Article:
Google’s Research on PPC vs Organic Clicks

Filed under: News,Pay Per Click — Brian

Google recently released a PPC research report they conducted on whether paid PPC ads cannibalize your organic traffic: in other words, should you have PPC ads when you also rank well for a search result. The papers lays out their methodology well, but there’s one vital aspect they didn’t test for that renders the results a little deceptive for people just reading headlines and overviews.

We’re going to dig into the paper a little bit today and look at the results of the research, and the very, very important qualifier in them. Then we’ll take a look at the mathematical equationthey give us to test whether it’s worth paying for an adwords campaign if we already rank organically for a search result.

Google Research Results

The broad overall result that Google found from their study of 446 sites whose data validated their mathematical models (this is a good thing, by the way) showed that overall 89% of PPC ad traffic is completely unique traffic that you would not have gotten with your organic search results. Only 11% of the PPC ad traffic cannibalized from organic results.

On the surface, that looks like very good news for PPC campaigns — the cannibalization effect is minor. And it’s worth noting that many PPC & SEO professionals over the years have reported that it’s worth paying for ads even when you rank — but it’s always on a case by case basis.

Unfortunately the Google research results do not demonstrate that it’s good to pay for ads even when you rank. They just demonstrate that on average, it’s good to pay for PPC ads.

The Problem with the Results

Here’s the big problem with Google’s results: they didn’t take organic ranking into account.

In other words, they didn’t answer the real question: how does PPC cannibalize organic traffic when you rank well for those search terms. I don’t need research to tell me that PPC will net me more traffic when I’m not on the first page, or above the fold, for the search result.

In the Meta-Analysis Results section on page 3 of the report, Google said this:

A low value for IAC may occur when the paid and organic results are both similar and in close proximity to each other on the search results page. … Close proximity occurs when the ranking of the organic result is high, placing it near the paid results.

In other words that 89%, the percentage of PPC traffic that is unique and doesn’t cannibalize from organic, is much lower if you actually rank well for that search term. They go on to say that just because the IAC (Incremental Ad Clicks) is low doesn’t mean that paying for ads is necessarily bad — but it certainly gets less attractive the lower that number is. Remember, the lower IAC is, the more traffic your PPC ad is stealing from the organic results — in other words, the more traffic you could get for free that you’re paying for instead.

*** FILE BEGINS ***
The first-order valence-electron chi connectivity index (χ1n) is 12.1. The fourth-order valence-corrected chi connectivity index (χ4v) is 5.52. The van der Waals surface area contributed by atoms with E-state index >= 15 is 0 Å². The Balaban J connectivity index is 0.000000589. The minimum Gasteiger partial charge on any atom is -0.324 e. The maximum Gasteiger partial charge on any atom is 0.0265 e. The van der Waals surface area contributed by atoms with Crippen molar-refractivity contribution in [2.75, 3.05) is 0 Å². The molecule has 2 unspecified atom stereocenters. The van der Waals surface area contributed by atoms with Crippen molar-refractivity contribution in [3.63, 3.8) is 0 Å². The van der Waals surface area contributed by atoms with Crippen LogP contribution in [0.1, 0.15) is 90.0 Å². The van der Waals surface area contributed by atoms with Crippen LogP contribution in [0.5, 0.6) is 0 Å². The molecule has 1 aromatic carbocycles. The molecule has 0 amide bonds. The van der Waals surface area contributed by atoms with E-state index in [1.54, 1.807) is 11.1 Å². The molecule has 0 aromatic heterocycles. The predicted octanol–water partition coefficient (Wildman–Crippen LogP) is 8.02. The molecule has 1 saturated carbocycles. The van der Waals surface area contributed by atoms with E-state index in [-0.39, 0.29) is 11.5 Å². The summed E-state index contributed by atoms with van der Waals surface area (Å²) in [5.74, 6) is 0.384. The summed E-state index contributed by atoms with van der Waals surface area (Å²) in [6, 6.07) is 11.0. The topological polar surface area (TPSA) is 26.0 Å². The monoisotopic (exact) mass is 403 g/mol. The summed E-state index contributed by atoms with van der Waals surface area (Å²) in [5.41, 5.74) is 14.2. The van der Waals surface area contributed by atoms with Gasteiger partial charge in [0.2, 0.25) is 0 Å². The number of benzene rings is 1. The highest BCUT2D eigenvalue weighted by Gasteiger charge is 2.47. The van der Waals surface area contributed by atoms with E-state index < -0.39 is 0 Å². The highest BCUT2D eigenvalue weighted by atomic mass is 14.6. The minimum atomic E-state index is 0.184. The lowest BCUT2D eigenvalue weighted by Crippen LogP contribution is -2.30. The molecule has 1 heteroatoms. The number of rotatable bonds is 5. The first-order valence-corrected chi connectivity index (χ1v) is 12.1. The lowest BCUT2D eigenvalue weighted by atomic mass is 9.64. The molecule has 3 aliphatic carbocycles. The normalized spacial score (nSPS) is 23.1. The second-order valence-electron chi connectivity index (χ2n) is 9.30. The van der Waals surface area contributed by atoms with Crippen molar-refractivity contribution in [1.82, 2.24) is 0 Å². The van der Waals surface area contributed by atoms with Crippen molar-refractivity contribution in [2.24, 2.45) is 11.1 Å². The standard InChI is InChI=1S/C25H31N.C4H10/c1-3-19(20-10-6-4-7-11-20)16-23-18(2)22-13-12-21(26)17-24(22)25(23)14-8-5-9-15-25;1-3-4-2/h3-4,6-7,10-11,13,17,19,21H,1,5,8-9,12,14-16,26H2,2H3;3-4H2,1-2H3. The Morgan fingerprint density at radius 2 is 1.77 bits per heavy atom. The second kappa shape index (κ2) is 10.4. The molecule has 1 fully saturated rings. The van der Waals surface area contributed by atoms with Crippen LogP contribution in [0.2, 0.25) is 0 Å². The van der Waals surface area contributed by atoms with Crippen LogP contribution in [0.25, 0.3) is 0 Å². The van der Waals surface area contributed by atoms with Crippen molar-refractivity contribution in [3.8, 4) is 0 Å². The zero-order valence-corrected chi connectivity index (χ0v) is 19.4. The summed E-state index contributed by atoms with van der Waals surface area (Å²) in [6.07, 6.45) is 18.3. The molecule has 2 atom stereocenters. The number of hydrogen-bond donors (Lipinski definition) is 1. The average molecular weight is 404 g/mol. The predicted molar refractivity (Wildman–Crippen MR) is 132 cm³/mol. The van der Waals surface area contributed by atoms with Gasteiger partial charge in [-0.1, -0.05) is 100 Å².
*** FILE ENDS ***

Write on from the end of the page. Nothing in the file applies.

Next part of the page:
How to Decide of PPC is Worthwhile

The Google paper did, however, note that you should evaluate your PPC program independently to determine if paying for search was worthwhile. They even provided a simple equation to help you determine if it’s a good idea.

To use the equation, you must first have a PPC campaign, and measure the paid and organic click throughs both with the campaign running, and with it paused. Here’s what Google says:

So with the equation above, as long as the value of the left side is greater than (<) the value of the right side, then PPC is a good idea. Here’s a run down of what you should plug in for each variable:

  • v: Your value for the variable v is the amount of revenue you get from a paid click. Generally this is going to be your average PPC sale amount multiplied by your PPC conversion rate. Note that PPC, organic, referral, and direct can all have different conversion rates from each other.
  • c: The average cost of a single paid click, your cost per click.
  • PH: The number of paid clicks you get while your PPC campaign is running.
  • r & rv: I recommend ignoring r and for rv just use the value of your organic clicks: the average organic sale amount multiplied by the organic conversion rates.
  • OH: The number of organic clicks you get while your PPC campaign is running.
  • PL: The number of paid click when your PPC campaign is not running. This is probably going to be zero.
  • OL: The number of organic click you get while your PPC campaign is not running. This should be higher than the OH number.

If the left side is greater than the right side, then you will make more revenue by using PPC. Note however this does not take profit into account — if you want you can replace the values for v and rv with the average profit, rather than the average revenue.

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1 Comment | Leave a comment

  • I agree. It’s hardly worth paying attention to, let alone be featured. If you have no organic presence, and you run a paid ad, then you will start getting more clicks. Duh.

    Do you happen to know of anybody who has addressed the cannibalism issue (paid search vs top organic placements)? We deal with it by turning off those ads (with top organic placement), getting a number for incremental clicks, and calculating a cost per incremental click – which is usually a lot higher than the nominal cost per click. At that point, with the true cost per incremental click, we look for PPC terms that cost less AND where we have no organic presence already. With this method, we have vastly increased our search traffic when organic and paid search numbers are combined (which is how they should be reported anyway).

    Comment by Chris G

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